Big Data

Reward data scientists' good work with significant recognition

A structured rewards program for data science teams should be significant enough to make a difference, timely, and actually happen. Get advice on setting up such a program.

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You'd think that just the honor of being a data scientist in your prestigious company would bring them enduring happiness and joy, right? I'm being a bit sarcastic, though many leaders feel it's a privilege to be a data scientist at their company, and the mere role should suffice to keep their data scientists happy — notwithstanding a handsome salary. It stands to reason with all the hype these days around how special it is to be a data scientist.

In truth, the novelty of landing the coveted data scientist position wears off in about three to six months, regardless of what you're paying them. So, to sustain the right behaviors from your data science team, make sure you reward them properly.

Is that all?

A structured rewards program is an important part of any functional data science team. Like everyone else, data scientists need to feel like they're appreciated for good work.

I was recently involved in a high-profile data migration that went extremely well. During this high-stress period we made it fun with a friendly competition that included some nominal prizes. After it was over, everyone involved received something a little more significant for his or her contributions, including a lot of attention from top management. Several weeks later, I still get comments from participants about how much they appreciate their reward.

The key that made this event work is the significance of the reward after the fact. This is my first piece of advice when structuring a rewards program for your data scientists: the reward should be significant enough to make a difference.

Remember when...

Secondly, be sure your data scientists are rewarded in a timely manner. Most of what data scientists do involves solving difficult problems, which is neither linear nor predictable; as such, it can be very frustrating at times. And suffice to say, solving a difficult problem provides a significant internal reward, but receiving an external reward offers a much different sense of satisfaction — as long as it's done in a timely manner. If you wait too long, your reward will still be appreciated, but not in the same way; the association between the reward and the behavior becomes weak.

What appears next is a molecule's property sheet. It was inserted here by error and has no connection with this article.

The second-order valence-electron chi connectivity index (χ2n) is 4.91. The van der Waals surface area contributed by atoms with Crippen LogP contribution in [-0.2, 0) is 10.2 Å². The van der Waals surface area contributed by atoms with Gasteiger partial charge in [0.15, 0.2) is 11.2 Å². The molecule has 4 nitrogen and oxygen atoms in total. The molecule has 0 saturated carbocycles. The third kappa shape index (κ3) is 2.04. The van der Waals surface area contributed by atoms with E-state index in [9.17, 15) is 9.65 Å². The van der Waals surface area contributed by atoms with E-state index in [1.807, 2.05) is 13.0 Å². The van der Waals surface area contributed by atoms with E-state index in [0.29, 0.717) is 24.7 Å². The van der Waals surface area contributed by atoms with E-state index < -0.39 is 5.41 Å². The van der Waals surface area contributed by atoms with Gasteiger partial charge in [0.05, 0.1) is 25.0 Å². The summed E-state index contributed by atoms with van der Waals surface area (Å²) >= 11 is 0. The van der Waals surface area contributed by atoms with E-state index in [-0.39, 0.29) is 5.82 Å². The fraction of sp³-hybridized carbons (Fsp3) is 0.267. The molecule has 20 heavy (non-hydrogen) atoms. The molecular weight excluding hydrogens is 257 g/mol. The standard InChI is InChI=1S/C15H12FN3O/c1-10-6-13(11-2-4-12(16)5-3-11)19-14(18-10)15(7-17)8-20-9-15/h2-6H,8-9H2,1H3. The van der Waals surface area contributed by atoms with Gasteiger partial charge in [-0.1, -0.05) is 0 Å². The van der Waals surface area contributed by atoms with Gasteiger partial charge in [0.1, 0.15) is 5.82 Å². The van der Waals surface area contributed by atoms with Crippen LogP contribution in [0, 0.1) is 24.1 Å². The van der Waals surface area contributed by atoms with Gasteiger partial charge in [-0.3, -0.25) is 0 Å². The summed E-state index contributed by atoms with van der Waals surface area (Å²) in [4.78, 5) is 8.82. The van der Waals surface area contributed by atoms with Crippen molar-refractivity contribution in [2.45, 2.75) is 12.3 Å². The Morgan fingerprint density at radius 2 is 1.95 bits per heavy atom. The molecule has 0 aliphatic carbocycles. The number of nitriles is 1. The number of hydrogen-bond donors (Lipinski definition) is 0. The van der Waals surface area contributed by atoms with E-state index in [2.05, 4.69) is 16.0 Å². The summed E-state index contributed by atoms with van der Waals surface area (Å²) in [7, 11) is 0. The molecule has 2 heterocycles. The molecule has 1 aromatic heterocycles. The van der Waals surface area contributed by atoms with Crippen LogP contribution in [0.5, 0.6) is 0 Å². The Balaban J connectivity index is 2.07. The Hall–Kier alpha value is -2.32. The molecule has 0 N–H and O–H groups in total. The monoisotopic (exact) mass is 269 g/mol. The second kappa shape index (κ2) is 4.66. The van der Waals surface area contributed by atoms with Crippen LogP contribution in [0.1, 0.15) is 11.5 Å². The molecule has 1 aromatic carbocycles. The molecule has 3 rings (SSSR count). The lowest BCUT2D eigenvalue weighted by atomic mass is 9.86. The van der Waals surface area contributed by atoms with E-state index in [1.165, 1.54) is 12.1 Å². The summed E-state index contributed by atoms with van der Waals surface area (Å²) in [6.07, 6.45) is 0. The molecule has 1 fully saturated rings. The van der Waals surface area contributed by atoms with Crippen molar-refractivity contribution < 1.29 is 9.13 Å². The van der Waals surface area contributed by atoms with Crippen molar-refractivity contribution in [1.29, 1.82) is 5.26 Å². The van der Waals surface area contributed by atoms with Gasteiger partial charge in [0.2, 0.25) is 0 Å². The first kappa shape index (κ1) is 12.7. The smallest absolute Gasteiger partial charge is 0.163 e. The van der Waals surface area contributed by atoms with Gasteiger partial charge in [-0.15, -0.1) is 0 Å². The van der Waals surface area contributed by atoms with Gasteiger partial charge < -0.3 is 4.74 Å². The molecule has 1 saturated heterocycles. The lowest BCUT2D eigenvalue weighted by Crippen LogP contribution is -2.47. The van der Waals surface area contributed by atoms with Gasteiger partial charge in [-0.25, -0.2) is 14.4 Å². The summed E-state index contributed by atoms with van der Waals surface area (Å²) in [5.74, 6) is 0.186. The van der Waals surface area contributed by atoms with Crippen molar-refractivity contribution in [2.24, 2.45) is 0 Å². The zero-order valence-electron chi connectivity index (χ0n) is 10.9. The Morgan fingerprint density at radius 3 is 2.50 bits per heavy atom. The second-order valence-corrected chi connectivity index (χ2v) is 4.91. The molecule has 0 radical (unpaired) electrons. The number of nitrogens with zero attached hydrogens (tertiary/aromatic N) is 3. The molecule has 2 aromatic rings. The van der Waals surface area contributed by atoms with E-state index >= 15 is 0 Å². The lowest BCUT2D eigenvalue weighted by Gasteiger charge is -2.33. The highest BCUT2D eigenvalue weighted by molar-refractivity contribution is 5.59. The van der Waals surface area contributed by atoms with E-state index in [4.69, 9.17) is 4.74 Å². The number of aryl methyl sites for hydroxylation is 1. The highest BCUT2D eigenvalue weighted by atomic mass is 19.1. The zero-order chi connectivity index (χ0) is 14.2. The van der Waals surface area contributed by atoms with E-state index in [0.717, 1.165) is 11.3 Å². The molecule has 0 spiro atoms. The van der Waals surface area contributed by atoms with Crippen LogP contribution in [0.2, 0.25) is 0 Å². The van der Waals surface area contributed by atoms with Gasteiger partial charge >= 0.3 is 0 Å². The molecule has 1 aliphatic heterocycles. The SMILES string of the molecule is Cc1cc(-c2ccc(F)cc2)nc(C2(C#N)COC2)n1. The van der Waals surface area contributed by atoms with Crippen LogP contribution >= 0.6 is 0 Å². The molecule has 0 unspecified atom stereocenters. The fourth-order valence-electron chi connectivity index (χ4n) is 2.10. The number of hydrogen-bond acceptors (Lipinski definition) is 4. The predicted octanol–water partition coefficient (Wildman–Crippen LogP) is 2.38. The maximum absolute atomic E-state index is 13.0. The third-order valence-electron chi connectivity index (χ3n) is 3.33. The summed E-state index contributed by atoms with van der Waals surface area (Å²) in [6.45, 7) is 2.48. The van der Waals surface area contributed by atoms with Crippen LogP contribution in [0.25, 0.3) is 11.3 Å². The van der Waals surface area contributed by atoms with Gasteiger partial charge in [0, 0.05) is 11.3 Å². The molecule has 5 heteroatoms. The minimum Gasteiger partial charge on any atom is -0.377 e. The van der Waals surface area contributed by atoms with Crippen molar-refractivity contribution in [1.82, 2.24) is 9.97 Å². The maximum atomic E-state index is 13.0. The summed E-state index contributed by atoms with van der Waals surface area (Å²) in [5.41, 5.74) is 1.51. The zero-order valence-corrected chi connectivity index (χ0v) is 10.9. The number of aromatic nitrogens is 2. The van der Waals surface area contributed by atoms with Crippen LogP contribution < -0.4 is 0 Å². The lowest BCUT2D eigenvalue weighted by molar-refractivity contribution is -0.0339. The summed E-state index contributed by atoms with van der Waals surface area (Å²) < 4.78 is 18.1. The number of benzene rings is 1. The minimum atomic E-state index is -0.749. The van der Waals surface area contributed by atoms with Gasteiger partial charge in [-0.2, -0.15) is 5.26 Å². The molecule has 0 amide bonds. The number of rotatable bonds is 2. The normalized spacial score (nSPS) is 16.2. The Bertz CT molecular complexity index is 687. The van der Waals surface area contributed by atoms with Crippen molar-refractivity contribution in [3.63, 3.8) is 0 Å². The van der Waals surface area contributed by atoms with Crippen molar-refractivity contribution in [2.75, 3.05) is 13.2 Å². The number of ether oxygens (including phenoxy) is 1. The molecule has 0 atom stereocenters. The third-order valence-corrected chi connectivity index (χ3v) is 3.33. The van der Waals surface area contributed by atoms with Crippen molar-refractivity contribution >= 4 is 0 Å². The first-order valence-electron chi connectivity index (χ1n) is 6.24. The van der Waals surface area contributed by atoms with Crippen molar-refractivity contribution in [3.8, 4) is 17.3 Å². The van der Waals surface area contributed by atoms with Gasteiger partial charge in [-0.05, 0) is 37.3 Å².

Let's say you've been struggling with cohesion between your qualitative and quantitative teams. However, six months ago they did pull together to solve a very difficult problem. Since then, you've been working with HR to figure out the best way to reward them for their teamwork. Unfortunately, it's too late. You should still reward them to show your appreciation, but you missed the boat on encouraging teamwork — the reward/behavior association won't stick. You'll have to be more diligent in your timing next time.

The check is in the mail

Finally, you must execute on your promises. It's good to be spontaneous with rewards, but it's more effective if they're planned — that's why you must be intentional and structured about your rewards program. This provides two benefits: It greatly increases the chances that rewards will show up in the first place, and it lets the team know that good behavior will be rewarded. There's a catch, though: If you don't follow through, your plan will backfire.

A principal component of structuring an effective rewards program is certainty. Your team must believe that they'll actually receive a reward for behaving a certain way. If you get them excited about a party that never happens, or a bonus that never hits their bank account, or a few days off after a critical, 36-hour crunch period, your credibility will be shot. One bad move can eradicate 10 good moves, so don't let that happen.


The thrill of becoming a data scientist provides an amazing sense of euphoria, excitement, and accomplishment for about six months — after that, it's important to be intentional about how you shape and reward their behavior. Work with your organizational change management resources to structure a comprehensive rewards program that your data science team can be excited about, and then, work with your analytic manager to make sure it happens. If you don't, your data scientists may find their happiness somewhere else.

About John Weathington

John Weathington is President and CEO of Excellent Management Systems, Inc., a management consultancy that helps executives turn chaotic information into profitable wisdom.

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